11. Electricians

Electricians with the widest variety of skills have the best job opportunities and make the most money.

No college education is required, but training through an apprenticeship program that provides in-class, hands-on instruction is recommended. Licensure is required. Median pay is $51,880.

12. Carpenters

You don’t know how important a good carpenter is in your life until you get a crappy one doing work for you. Most carpenters need to learn and master basic carpentry skills through formal education and apprenticeships.

This is accomplished through attending vocational or technical colleges that offer degrees in general carpentry or various carpentry crafts. The median annual Carpenter salary is $52,242, as of March 31, 2017.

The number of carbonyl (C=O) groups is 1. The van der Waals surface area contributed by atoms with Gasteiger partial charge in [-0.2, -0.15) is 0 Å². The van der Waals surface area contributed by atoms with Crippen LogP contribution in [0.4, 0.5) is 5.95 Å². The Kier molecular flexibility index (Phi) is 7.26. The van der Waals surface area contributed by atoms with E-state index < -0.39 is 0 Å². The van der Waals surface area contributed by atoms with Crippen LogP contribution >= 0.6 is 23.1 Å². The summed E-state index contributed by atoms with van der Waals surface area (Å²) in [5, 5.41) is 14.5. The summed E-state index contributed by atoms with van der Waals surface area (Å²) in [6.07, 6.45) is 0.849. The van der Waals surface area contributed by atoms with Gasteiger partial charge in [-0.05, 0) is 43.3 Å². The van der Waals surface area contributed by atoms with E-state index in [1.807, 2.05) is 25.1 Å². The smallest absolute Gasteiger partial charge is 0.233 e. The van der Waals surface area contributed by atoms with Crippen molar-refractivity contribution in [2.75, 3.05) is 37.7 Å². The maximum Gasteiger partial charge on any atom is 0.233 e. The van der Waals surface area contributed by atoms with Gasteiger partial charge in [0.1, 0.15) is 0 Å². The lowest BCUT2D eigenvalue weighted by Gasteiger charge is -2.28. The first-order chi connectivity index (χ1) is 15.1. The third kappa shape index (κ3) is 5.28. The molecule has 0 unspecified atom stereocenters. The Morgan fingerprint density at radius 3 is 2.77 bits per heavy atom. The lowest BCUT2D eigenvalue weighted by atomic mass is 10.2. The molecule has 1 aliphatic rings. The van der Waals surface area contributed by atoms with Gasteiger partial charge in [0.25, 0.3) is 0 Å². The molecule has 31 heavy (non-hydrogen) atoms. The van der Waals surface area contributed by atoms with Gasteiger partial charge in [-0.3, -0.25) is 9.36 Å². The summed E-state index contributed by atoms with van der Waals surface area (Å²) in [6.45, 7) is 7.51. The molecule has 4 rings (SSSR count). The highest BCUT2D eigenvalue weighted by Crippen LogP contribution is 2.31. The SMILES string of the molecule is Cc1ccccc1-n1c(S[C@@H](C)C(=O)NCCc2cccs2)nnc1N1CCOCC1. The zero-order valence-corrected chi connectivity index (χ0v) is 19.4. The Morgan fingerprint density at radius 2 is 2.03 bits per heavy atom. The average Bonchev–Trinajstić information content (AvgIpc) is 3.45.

According to the U.S. Department of Labor, two out of every three jobs only require on-the-job training, which means college for four years could actually hinder your ability to get one of these jobs.

“Why? Because the other people competing for that job will have had four years of experience while you were hanging out at Starbucks with your laptop and iPhone,” according to an article in Wealth Pilgrim.

However, the opposite can be argued. 4 years degrees offer invaluable experiences, as well. While there are definitely good jobs on the list above, some career paths require at least a bachelor’s degree.

Written By
Melissa Davidson is a freelance writer with a B.A. in Journalism. She currently writes about a variety of topics, including mental and physical health, wellness, business and education. She loves endurance mountain biking and running. Find her on Twitter.